The CDC says millions of Americans are skipping doses, delaying refills, and taking other measures to save on meds. Add that to everyone who puts off visiting the doctor when they know something is wrong because it’s too expensive.
Healthcare and insurance talk aside, it’s always the right time to find other ways to save cash. Check your phone for monthly charges you can stop now.
Maybe you want to be your own boss. Here are the steps to start your own online business.
Looking for a cheaper way to get health care? An affordable option is Amazon Clinic, but can you trust it with your health information? Let’s take a close look.
How much is too much?
It’s one thing for Amazon to know what kind of dishwasher tabs you use and which socks you wear. (It goes deeper than that, of course. Here’s how to see what Amazon knows about you.)
It’s another thing entirely for Amazon to have your health records. Book an appointment through the new Amazon Clinic, and you’ll meet with a clinician who can prescribe medication for anything from depression to thyroid issues.
Amazon does not provide the care itself. It’s an intermediary between you and the people who will treat you. That’s where the problems begin.
Not-so-protected health information
Though Amazon declares it is “compliant with the Health Insurance Portability and Accountability Act (HIPAA),” there’s more to the fine print.
When you sign up for treatment through Amazon Clinic, you also “authorize” all those involved (doctors, pharmacies, and labs) to share your Protected Health Information, or PHI, with Amazon. That includes:
- Contact information, including your email address.
- Demographic information, such as your date of birth.
- Account and payment information, including insurance info.
- Your complete patient file, including medical and billing records.
Amazon has the right to “retain, use and disclose this information” for two purposes: If a healthcare provider you used through Amazon Clinic leaves, Amazon will set you up with another one.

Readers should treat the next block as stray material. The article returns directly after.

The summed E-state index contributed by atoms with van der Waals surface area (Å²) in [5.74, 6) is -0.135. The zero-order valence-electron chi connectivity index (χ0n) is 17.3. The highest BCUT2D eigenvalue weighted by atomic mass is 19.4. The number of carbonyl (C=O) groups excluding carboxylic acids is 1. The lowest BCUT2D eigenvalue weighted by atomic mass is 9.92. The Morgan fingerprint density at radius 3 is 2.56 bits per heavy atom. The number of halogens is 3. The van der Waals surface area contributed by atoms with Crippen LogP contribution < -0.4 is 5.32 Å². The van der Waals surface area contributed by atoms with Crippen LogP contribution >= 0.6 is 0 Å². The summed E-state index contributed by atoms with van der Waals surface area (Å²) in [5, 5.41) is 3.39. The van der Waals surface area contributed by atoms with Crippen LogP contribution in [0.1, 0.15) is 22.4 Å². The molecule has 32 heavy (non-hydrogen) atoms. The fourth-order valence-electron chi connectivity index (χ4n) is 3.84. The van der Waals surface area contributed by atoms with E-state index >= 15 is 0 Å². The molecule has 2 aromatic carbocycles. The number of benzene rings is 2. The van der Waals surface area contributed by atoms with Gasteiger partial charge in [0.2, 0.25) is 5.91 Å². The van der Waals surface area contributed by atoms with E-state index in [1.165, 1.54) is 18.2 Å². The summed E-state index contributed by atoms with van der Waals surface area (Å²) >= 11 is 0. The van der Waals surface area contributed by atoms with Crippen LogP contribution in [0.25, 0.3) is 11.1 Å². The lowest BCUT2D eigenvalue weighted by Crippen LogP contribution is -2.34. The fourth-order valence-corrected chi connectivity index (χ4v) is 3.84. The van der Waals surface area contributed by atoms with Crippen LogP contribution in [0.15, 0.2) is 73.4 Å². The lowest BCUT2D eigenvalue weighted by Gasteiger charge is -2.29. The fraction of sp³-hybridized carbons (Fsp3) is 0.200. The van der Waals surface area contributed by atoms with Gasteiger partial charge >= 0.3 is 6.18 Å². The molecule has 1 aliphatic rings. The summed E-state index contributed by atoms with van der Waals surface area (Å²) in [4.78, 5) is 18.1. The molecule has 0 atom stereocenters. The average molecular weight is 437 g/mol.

Amazon can also use your PHI to “facilitate services from other providers.” It’s unclear who these providers are. Doctors? Or businesses looking to target you with ads related to your condition?
Privacy 101: A secret ID in your phone reports much more than you’d think back to advertisers. You can delete it.
The HIPAA in the room
Say you’ve given it a lot of thought and are OK with this. You grant Amazon permission to use and disclose your PHI. Amazon may also “redisclose” this information, and “this redisclosure will no longer be protected by HIPAA.” If you’re confused, you’re not alone.
Remember, Amazon Clinic is not a clinic. It connects you with third parties, providing telehealth services with clinicians.
Amazon is held to different standards when it comes to HIPAA, and you’d need an experienced lawyer to determine where Amazon’s permissions begin and end. I’m not one, but I like to play it safe with my privacy.
Here’s the safe bet
Don’t sign up for Amazon Clinic. Ask your doctor for medical advice or find a reputable clinic for treatment. Odds are, your existing healthcare provider offers telehealth services. There’s no reason to hand over your most private information to a company that already collects so much about you.
You can revoke your authorization if you’ve already used Amazon Clinic and have second thoughts. You can’t simply opt out online. You must fax or mail a written request or fill out a form. They want you to work for it.
First, fill out this form or create a written request that includes your name, date of birth, address and phone number.
Fax the paperwork to 206-266-7010 or mail it to the following address:
Attn: General Counsel
P.O. Box 81226
Seattle, WA 98108-1226
NOTE: The revocation will not affect any disclosure that any HCP took before receiving your notice.
Keep your tech-know going
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